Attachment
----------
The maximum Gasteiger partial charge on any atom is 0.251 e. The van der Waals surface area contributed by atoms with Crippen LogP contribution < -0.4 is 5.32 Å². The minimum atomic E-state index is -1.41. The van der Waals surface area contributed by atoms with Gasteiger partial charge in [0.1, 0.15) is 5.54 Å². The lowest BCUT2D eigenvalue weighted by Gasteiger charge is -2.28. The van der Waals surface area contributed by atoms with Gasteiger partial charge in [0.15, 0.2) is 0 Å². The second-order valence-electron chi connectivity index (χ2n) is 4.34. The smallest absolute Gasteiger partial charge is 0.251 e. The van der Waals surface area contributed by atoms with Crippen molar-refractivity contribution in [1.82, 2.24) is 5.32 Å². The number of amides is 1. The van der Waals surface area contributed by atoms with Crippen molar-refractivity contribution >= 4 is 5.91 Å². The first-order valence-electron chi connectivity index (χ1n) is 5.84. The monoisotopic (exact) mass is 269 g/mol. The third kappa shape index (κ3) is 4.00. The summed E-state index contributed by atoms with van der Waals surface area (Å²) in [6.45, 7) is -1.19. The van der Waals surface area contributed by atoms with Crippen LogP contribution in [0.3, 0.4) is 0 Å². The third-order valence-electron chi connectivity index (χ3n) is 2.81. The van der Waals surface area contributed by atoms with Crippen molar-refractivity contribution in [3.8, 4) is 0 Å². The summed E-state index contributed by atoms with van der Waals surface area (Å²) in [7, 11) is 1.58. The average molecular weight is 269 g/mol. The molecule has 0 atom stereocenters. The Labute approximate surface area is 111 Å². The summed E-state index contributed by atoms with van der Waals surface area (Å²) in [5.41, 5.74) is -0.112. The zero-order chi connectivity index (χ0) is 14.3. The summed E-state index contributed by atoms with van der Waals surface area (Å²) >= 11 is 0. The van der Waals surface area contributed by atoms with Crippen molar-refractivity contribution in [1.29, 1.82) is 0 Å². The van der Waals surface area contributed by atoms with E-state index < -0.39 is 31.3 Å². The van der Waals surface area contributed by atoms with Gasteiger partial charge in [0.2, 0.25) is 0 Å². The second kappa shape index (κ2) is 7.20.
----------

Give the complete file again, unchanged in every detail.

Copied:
The maximum Gasteiger partial charge on any atom is 0.251 e. The van der Waals surface area contributed by atoms with Crippen LogP contribution < -0.4 is 5.32 Å². The minimum atomic E-state index is -1.41. The van der Waals surface area contributed by atoms with Gasteiger partial charge in [0.1, 0.15) is 5.54 Å². The lowest BCUT2D eigenvalue weighted by Gasteiger charge is -2.28. The van der Waals surface area contributed by atoms with Gasteiger partial charge in [0.15, 0.2) is 0 Å². The second-order valence-electron chi connectivity index (χ2n) is 4.34. The smallest absolute Gasteiger partial charge is 0.251 e. The van der Waals surface area contributed by atoms with Crippen molar-refractivity contribution in [1.82, 2.24) is 5.32 Å². The number of amides is 1. The van der Waals surface area contributed by atoms with Crippen molar-refractivity contribution >= 4 is 5.91 Å². The first-order valence-electron chi connectivity index (χ1n) is 5.84. The monoisotopic (exact) mass is 269 g/mol. The third kappa shape index (κ3) is 4.00. The summed E-state index contributed by atoms with van der Waals surface area (Å²) in [6.45, 7) is -1.19. The van der Waals surface area contributed by atoms with Crippen LogP contribution in [0.3, 0.4) is 0 Å². The third-order valence-electron chi connectivity index (χ3n) is 2.81. The van der Waals surface area contributed by atoms with Crippen molar-refractivity contribution in [3.8, 4) is 0 Å². The summed E-state index contributed by atoms with van der Waals surface area (Å²) in [7, 11) is 1.58. The average molecular weight is 269 g/mol. The molecule has 0 atom stereocenters. The Labute approximate surface area is 111 Å². The summed E-state index contributed by atoms with van der Waals surface area (Å²) in [5.41, 5.74) is -0.112. The zero-order chi connectivity index (χ0) is 14.3. The summed E-state index contributed by atoms with van der Waals surface area (Å²) >= 11 is 0. The van der Waals surface area contributed by atoms with Crippen molar-refractivity contribution in [1.29, 1.82) is 0 Å². The van der Waals surface area contributed by atoms with E-state index < -0.39 is 31.3 Å². The van der Waals surface area contributed by atoms with Gasteiger partial charge in [0.2, 0.25) is 0 Å². The second kappa shape index (κ2) is 7.20.